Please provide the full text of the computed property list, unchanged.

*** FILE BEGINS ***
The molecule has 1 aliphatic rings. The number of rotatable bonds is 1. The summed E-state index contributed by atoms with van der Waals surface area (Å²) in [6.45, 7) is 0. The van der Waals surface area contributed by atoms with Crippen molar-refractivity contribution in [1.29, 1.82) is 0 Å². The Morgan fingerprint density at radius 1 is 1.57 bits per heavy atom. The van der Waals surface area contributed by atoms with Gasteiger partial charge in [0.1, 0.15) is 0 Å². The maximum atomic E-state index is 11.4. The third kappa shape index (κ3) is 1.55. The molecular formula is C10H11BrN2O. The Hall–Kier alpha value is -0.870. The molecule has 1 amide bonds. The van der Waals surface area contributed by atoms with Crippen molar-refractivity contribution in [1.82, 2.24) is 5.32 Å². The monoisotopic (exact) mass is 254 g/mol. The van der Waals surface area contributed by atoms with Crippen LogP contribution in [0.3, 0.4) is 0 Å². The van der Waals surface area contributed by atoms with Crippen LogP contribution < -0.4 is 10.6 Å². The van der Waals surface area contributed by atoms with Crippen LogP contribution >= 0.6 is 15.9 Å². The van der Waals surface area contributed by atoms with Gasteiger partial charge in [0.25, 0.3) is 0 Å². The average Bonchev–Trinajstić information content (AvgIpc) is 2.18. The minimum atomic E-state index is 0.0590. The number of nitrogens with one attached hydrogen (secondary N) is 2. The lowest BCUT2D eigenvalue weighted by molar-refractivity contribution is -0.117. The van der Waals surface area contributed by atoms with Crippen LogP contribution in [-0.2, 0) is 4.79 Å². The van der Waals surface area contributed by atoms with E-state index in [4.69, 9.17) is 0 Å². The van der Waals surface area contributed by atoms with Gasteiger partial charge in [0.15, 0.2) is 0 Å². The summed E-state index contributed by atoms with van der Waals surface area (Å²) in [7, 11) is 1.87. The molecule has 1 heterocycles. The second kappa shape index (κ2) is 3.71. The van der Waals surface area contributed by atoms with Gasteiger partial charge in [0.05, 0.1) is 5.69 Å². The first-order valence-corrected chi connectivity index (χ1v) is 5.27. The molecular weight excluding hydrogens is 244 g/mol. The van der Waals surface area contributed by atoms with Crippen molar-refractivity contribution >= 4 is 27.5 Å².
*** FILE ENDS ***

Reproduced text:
The molecule has 1 aliphatic rings. The number of rotatable bonds is 1. The summed E-state index contributed by atoms with van der Waals surface area (Å²) in [6.45, 7) is 0. The van der Waals surface area contributed by atoms with Crippen molar-refractivity contribution in [1.29, 1.82) is 0 Å². The Morgan fingerprint density at radius 1 is 1.57 bits per heavy atom. The van der Waals surface area contributed by atoms with Gasteiger partial charge in [0.1, 0.15) is 0 Å². The maximum atomic E-state index is 11.4. The third kappa shape index (κ3) is 1.55. The molecular formula is C10H11BrN2O. The Hall–Kier alpha value is -0.870. The molecule has 1 amide bonds. The van der Waals surface area contributed by atoms with Crippen molar-refractivity contribution in [1.82, 2.24) is 5.32 Å². The monoisotopic (exact) mass is 254 g/mol. The van der Waals surface area contributed by atoms with Crippen LogP contribution in [0.3, 0.4) is 0 Å². The van der Waals surface area contributed by atoms with Crippen LogP contribution < -0.4 is 10.6 Å². The van der Waals surface area contributed by atoms with Crippen LogP contribution >= 0.6 is 15.9 Å². The van der Waals surface area contributed by atoms with Gasteiger partial charge in [0.25, 0.3) is 0 Å². The average Bonchev–Trinajstić information content (AvgIpc) is 2.18. The minimum atomic E-state index is 0.0590. The number of nitrogens with one attached hydrogen (secondary N) is 2. The lowest BCUT2D eigenvalue weighted by molar-refractivity contribution is -0.117. The van der Waals surface area contributed by atoms with Crippen LogP contribution in [-0.2, 0) is 4.79 Å². The van der Waals surface area contributed by atoms with E-state index in [4.69, 9.17) is 0 Å². The van der Waals surface area contributed by atoms with Gasteiger partial charge in [0.15, 0.2) is 0 Å². The summed E-state index contributed by atoms with van der Waals surface area (Å²) in [7, 11) is 1.87. The molecule has 1 heterocycles. The second kappa shape index (κ2) is 3.71. The van der Waals surface area contributed by atoms with Gasteiger partial charge in [0.05, 0.1) is 5.69 Å². The first-order valence-corrected chi connectivity index (χ1v) is 5.27. The molecular weight excluding hydrogens is 244 g/mol. The van der Waals surface area contributed by atoms with Crippen molar-refractivity contribution >= 4 is 27.5 Å².